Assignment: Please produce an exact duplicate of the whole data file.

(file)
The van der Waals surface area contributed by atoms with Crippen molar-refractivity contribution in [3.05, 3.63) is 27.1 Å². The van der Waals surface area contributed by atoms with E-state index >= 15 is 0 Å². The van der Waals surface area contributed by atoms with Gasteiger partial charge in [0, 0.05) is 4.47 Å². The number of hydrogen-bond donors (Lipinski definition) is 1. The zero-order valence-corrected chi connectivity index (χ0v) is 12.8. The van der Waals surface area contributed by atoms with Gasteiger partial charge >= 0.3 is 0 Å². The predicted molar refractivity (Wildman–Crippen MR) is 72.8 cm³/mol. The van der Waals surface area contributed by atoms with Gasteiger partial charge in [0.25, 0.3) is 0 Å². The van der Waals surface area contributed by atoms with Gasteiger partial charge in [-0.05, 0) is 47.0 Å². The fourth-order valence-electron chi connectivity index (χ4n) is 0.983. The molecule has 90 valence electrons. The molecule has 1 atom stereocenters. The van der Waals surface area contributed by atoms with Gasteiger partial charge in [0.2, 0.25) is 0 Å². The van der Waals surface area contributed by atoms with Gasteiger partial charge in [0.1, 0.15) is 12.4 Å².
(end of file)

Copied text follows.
The van der Waals surface area contributed by atoms with Crippen molar-refractivity contribution in [3.05, 3.63) is 27.1 Å². The van der Waals surface area contributed by atoms with E-state index >= 15 is 0 Å². The van der Waals surface area contributed by atoms with Gasteiger partial charge in [0, 0.05) is 4.47 Å². The number of hydrogen-bond donors (Lipinski definition) is 1. The zero-order valence-corrected chi connectivity index (χ0v) is 12.8. The van der Waals surface area contributed by atoms with Gasteiger partial charge >= 0.3 is 0 Å². The predicted molar refractivity (Wildman–Crippen MR) is 72.8 cm³/mol. The van der Waals surface area contributed by atoms with Gasteiger partial charge in [0.25, 0.3) is 0 Å². The van der Waals surface area contributed by atoms with Gasteiger partial charge in [-0.05, 0) is 47.0 Å². The fourth-order valence-electron chi connectivity index (χ4n) is 0.983. The molecule has 90 valence electrons. The molecule has 1 atom stereocenters. The van der Waals surface area contributed by atoms with Gasteiger partial charge in [0.2, 0.25) is 0 Å². The van der Waals surface area contributed by atoms with Gasteiger partial charge in [0.1, 0.15) is 12.4 Å².